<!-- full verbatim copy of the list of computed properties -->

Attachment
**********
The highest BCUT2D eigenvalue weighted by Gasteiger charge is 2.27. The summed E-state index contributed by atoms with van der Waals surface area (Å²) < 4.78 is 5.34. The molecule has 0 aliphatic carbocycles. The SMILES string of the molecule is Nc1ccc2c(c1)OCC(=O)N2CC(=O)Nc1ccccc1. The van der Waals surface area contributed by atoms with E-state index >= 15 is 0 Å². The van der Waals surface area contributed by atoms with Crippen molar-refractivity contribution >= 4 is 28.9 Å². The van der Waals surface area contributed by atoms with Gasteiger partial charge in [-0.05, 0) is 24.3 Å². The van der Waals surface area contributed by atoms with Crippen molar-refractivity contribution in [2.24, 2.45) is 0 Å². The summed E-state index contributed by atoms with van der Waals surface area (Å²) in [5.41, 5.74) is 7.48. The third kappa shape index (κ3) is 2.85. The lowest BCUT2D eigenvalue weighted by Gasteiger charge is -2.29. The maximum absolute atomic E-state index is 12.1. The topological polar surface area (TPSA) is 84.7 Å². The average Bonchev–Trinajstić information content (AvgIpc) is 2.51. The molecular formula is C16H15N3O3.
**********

The highest BCUT2D eigenvalue weighted by Gasteiger charge is 2.27. The summed E-state index contributed by atoms with van der Waals surface area (Å²) < 4.78 is 5.34. The molecule has 0 aliphatic carbocycles. The SMILES string of the molecule is Nc1ccc2c(c1)OCC(=O)N2CC(=O)Nc1ccccc1. The van der Waals surface area contributed by atoms with E-state index >= 15 is 0 Å². The van der Waals surface area contributed by atoms with Crippen molar-refractivity contribution >= 4 is 28.9 Å². The van der Waals surface area contributed by atoms with Gasteiger partial charge in [-0.05, 0) is 24.3 Å². The van der Waals surface area contributed by atoms with Crippen molar-refractivity contribution in [2.24, 2.45) is 0 Å². The summed E-state index contributed by atoms with van der Waals surface area (Å²) in [5.41, 5.74) is 7.48. The third kappa shape index (κ3) is 2.85. The lowest BCUT2D eigenvalue weighted by Gasteiger charge is -2.29. The maximum absolute atomic E-state index is 12.1. The topological polar surface area (TPSA) is 84.7 Å². The average Bonchev–Trinajstić information content (AvgIpc) is 2.51. The molecular formula is C16H15N3O3.